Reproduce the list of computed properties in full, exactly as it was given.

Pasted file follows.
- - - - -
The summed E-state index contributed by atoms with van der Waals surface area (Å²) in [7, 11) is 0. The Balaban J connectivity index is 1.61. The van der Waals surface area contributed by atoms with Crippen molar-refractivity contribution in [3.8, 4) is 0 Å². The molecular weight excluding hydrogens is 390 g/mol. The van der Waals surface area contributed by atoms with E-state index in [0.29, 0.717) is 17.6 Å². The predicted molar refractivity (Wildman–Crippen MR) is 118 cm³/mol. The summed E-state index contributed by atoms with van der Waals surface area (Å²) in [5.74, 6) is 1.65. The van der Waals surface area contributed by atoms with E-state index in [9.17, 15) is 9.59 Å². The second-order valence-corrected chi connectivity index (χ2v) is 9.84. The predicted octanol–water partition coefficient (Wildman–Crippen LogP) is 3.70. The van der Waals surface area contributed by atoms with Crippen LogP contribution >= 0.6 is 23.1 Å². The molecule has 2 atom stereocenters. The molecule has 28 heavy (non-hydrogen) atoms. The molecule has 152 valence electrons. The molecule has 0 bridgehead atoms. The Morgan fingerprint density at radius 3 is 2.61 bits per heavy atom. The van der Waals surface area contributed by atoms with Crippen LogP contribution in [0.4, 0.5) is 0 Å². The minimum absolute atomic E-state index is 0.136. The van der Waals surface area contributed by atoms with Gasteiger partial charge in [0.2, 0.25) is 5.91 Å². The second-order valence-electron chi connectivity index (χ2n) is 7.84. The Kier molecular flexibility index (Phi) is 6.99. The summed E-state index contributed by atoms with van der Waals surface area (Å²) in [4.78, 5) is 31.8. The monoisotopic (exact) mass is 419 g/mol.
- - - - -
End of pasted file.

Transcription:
The summed E-state index contributed by atoms with van der Waals surface area (Å²) in [7, 11) is 0. The Balaban J connectivity index is 1.61. The van der Waals surface area contributed by atoms with Crippen molar-refractivity contribution in [3.8, 4) is 0 Å². The molecular weight excluding hydrogens is 390 g/mol. The van der Waals surface area contributed by atoms with E-state index in [0.29, 0.717) is 17.6 Å². The predicted molar refractivity (Wildman–Crippen MR) is 118 cm³/mol. The summed E-state index contributed by atoms with van der Waals surface area (Å²) in [5.74, 6) is 1.65. The van der Waals surface area contributed by atoms with E-state index in [9.17, 15) is 9.59 Å². The second-order valence-corrected chi connectivity index (χ2v) is 9.84. The predicted octanol–water partition coefficient (Wildman–Crippen LogP) is 3.70. The van der Waals surface area contributed by atoms with Crippen LogP contribution >= 0.6 is 23.1 Å². The molecule has 2 atom stereocenters. The molecule has 28 heavy (non-hydrogen) atoms. The molecule has 152 valence electrons. The molecule has 0 bridgehead atoms. The Morgan fingerprint density at radius 3 is 2.61 bits per heavy atom. The van der Waals surface area contributed by atoms with Crippen LogP contribution in [0.4, 0.5) is 0 Å². The minimum absolute atomic E-state index is 0.136. The van der Waals surface area contributed by atoms with Gasteiger partial charge in [0.2, 0.25) is 5.91 Å². The second-order valence-electron chi connectivity index (χ2n) is 7.84. The Kier molecular flexibility index (Phi) is 6.99. The summed E-state index contributed by atoms with van der Waals surface area (Å²) in [4.78, 5) is 31.8. The monoisotopic (exact) mass is 419 g/mol.